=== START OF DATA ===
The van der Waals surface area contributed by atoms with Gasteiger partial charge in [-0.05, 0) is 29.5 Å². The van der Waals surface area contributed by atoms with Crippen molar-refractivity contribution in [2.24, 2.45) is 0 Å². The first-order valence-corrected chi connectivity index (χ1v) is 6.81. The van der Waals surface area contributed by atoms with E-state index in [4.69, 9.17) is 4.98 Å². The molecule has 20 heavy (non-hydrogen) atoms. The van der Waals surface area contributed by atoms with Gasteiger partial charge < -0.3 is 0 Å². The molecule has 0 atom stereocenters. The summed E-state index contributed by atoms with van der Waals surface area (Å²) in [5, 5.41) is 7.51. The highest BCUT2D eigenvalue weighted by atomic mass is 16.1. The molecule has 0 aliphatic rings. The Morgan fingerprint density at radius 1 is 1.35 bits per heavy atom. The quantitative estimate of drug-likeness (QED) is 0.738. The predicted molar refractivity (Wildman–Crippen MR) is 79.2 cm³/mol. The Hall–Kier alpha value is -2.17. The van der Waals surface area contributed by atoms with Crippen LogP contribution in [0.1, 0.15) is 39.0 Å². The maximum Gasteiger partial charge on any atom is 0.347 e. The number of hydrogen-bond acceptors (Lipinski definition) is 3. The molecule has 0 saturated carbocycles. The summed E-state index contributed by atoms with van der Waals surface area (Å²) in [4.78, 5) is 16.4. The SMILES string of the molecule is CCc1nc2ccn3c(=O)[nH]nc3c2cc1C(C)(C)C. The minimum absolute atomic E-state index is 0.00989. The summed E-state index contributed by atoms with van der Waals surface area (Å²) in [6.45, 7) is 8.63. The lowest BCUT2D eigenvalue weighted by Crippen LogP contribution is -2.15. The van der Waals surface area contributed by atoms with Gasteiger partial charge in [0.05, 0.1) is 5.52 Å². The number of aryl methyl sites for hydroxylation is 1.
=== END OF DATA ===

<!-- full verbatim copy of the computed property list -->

The van der Waals surface area contributed by atoms with Gasteiger partial charge in [-0.05, 0) is 29.5 Å². The van der Waals surface area contributed by atoms with Crippen molar-refractivity contribution in [2.24, 2.45) is 0 Å². The first-order valence-corrected chi connectivity index (χ1v) is 6.81. The van der Waals surface area contributed by atoms with E-state index in [4.69, 9.17) is 4.98 Å². The molecule has 20 heavy (non-hydrogen) atoms. The van der Waals surface area contributed by atoms with Gasteiger partial charge < -0.3 is 0 Å². The molecule has 0 atom stereocenters. The summed E-state index contributed by atoms with van der Waals surface area (Å²) in [5, 5.41) is 7.51. The highest BCUT2D eigenvalue weighted by atomic mass is 16.1. The molecule has 0 aliphatic rings. The Morgan fingerprint density at radius 1 is 1.35 bits per heavy atom. The quantitative estimate of drug-likeness (QED) is 0.738. The predicted molar refractivity (Wildman–Crippen MR) is 79.2 cm³/mol. The Hall–Kier alpha value is -2.17. The van der Waals surface area contributed by atoms with Crippen LogP contribution in [0.1, 0.15) is 39.0 Å². The maximum Gasteiger partial charge on any atom is 0.347 e. The number of hydrogen-bond acceptors (Lipinski definition) is 3. The molecule has 0 saturated carbocycles. The summed E-state index contributed by atoms with van der Waals surface area (Å²) in [4.78, 5) is 16.4. The SMILES string of the molecule is CCc1nc2ccn3c(=O)[nH]nc3c2cc1C(C)(C)C. The minimum absolute atomic E-state index is 0.00989. The summed E-state index contributed by atoms with van der Waals surface area (Å²) in [6.45, 7) is 8.63. The lowest BCUT2D eigenvalue weighted by Crippen LogP contribution is -2.15. The van der Waals surface area contributed by atoms with Gasteiger partial charge in [0.05, 0.1) is 5.52 Å². The number of aryl methyl sites for hydroxylation is 1.